Teleostei (teleosts) > Galaxiiformes
(Southern smelts) > Galaxiidae
(Galaxiids) > Galaxiinae
Etymology: Galaxias: Greek, galaxias, ou = a kind of fish (Ref. 45335).
More on author: Jenyns.
Environment: milieu / climate zone / depth range / distribution range
Marine; freshwater; brackish; benthopelagic; catadromous (Ref. 51243). Temperate; 10°C - 22°C (Ref. 2060); 27°S - 56°S, 112°W - 56°W
Oceania: Australia (including Tasmania), Lord Howe Island, New Zealand and the Chatham Islands. South America: Ranges from along the Chilean side of the Andes near Valparaiso to the southern extremity of the island chain southeast of Tierra del Fuego. Also on the eastern side of the Andes in Argentina in isolated lakes (Meliquina, Traful, Nahuel Huapi, Gutierrez, and Pellegrini) which drain into the Atlantic Ocean via the Negro River. It occurs on Falkland Islands.
Size / Weight / Age
Maturity: Lm ?  range ? - ? cm
Max length : 19.0 cm SL male/unsexed; (Ref. 44894); common length : 10.0 cm TL male/unsexed; (Ref. 5259)
Facultative air-breathing (Ref. 126274); Occur in a wide variety of habitat, but mostly in still or slow-flowing waters, mainly in streams, rivers and lakes within a short distance of the sea. Can survive in salinities up to 50 ppt. Feed on aquatic and terrestrial insects, and crustaceans. Adults typically migrate downstream into estuaries during high spring tides in autumn to spawn on fringing vegetation. Spawning does not occur beyond the river estuaries, making this species 'only marginally catadromous' (Ref. 46888). Many perish after spawning but some survive another year. Eggs develop out of water for two weeks and hatch upon the arrival of the next spring tide. Newly hatched larvae spend their first 5-6 months at sea before returning to fresh shoals of whitebait during spring. An important component of whitebait fisheries throughout the Southern Hemisphere (Ref. 44894). Utilized fresh and eaten fried (Ref. 9988, 44894).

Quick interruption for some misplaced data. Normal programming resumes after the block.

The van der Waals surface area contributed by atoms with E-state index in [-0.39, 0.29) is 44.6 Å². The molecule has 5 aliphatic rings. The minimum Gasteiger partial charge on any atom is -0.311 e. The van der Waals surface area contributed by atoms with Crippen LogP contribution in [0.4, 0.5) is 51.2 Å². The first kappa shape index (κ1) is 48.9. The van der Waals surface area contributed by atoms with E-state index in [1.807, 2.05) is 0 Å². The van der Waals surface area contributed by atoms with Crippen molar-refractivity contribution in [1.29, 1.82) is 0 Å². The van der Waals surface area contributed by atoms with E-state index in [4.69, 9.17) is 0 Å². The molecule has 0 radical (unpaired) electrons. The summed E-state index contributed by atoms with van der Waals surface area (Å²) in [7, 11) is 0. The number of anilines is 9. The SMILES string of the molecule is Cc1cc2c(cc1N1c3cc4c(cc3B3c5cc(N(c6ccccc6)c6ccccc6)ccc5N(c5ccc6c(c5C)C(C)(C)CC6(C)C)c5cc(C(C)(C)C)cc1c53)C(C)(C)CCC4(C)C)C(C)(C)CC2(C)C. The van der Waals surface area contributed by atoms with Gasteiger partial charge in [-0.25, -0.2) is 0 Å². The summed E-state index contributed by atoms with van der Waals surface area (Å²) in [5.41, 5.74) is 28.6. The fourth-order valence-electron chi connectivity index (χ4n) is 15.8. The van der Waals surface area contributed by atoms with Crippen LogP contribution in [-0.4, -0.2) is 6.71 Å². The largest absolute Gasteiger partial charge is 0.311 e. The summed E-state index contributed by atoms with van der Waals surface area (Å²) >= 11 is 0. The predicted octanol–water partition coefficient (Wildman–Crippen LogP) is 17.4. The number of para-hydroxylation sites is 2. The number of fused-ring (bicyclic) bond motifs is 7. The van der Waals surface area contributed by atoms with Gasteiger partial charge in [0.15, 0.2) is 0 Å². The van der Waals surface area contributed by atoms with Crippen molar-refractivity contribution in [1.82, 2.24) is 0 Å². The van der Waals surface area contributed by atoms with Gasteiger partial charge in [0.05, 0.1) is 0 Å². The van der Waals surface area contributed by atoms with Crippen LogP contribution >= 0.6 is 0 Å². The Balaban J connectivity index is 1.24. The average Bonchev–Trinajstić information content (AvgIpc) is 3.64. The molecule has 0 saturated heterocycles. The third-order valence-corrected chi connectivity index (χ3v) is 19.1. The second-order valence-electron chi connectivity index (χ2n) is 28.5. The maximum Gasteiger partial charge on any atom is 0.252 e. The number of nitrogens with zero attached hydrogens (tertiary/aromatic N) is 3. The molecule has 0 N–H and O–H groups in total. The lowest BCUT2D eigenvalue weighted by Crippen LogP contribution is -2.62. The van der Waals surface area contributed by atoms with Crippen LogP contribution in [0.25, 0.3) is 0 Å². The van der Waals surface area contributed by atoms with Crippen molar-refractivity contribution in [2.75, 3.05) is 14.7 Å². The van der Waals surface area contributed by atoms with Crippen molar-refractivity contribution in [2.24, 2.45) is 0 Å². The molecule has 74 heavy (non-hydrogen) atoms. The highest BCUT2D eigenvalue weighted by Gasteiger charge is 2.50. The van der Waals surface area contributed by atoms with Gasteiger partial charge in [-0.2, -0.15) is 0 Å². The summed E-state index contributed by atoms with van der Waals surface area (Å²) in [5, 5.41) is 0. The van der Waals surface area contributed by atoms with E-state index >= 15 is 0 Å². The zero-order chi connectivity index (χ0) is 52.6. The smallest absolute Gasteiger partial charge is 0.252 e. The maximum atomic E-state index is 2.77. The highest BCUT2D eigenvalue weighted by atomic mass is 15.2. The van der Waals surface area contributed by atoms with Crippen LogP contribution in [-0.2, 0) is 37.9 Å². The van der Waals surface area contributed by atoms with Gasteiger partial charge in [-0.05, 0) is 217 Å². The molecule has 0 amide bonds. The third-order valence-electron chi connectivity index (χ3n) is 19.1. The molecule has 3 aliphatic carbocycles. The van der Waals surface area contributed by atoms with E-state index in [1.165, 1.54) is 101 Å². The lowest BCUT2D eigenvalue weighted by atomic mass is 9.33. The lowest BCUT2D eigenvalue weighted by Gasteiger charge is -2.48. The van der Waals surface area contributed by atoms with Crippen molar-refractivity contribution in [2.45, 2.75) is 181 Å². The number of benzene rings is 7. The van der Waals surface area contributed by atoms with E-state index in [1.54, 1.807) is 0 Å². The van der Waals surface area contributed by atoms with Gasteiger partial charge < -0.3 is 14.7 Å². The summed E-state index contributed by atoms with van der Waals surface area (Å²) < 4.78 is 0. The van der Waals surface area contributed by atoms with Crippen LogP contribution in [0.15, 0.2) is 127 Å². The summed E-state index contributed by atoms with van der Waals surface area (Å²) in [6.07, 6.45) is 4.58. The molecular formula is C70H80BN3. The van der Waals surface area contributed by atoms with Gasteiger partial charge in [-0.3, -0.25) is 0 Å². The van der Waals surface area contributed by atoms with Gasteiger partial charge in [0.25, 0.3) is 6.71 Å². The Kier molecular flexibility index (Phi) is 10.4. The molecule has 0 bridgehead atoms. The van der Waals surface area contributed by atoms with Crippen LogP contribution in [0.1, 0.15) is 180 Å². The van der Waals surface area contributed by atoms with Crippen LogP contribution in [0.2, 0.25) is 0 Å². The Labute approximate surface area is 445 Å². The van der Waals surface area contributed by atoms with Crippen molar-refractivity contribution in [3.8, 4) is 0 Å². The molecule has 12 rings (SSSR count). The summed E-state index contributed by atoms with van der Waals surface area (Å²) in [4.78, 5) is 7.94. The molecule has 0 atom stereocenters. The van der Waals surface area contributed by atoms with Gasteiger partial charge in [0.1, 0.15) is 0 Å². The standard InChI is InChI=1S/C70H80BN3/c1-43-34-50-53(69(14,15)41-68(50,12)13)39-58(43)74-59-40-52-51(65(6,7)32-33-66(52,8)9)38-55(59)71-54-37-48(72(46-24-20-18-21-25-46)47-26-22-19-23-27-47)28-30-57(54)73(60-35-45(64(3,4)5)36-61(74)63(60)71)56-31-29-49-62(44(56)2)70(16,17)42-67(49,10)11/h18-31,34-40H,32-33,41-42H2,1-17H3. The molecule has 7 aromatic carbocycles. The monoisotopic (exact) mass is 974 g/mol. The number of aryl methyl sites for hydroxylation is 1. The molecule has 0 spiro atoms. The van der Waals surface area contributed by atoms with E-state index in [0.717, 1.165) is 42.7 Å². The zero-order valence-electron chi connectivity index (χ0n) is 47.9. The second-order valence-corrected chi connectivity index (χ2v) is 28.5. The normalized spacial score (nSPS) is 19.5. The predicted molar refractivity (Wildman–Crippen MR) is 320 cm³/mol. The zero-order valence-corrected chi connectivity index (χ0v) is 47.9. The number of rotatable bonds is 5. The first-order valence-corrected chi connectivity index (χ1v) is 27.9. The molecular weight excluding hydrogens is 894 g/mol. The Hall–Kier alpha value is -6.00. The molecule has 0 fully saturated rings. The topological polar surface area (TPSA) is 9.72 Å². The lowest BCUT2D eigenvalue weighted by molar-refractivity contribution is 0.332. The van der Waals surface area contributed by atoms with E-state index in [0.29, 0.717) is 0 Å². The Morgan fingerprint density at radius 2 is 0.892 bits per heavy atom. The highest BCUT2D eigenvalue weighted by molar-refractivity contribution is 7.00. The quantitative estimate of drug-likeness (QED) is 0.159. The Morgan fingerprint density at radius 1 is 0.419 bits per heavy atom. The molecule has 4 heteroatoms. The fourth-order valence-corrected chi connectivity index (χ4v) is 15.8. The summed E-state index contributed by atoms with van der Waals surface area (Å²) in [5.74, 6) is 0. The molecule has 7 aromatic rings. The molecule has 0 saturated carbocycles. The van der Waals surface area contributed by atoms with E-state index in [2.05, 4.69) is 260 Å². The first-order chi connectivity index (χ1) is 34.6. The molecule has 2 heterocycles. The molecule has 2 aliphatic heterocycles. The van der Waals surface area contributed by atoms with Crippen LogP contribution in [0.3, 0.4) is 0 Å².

For diadromous populations: deposit eggs on dense terrestrial vegetation that is flooded by the high tide. The eggs develop out of water in humid condition during the next 2 weeks. Hatching takes place when a second series of high tides again wash over the eggs. For landlocked population: fish migrate up to the tributary streams during floods. Deposit eggs on the flooded grassy banks and complete their development after the water level subsides. Hatching occurs during subsequent floods.
Allen, G.R., 1989. Freshwater fishes of Australia. T.F.H. Publications, Inc., Neptune City, New Jersey. (Ref. 5259)
IUCN Red List Status (Ref. 126983)
Threat to humans
Fisheries: commercial; gamefish: yes; bait: usually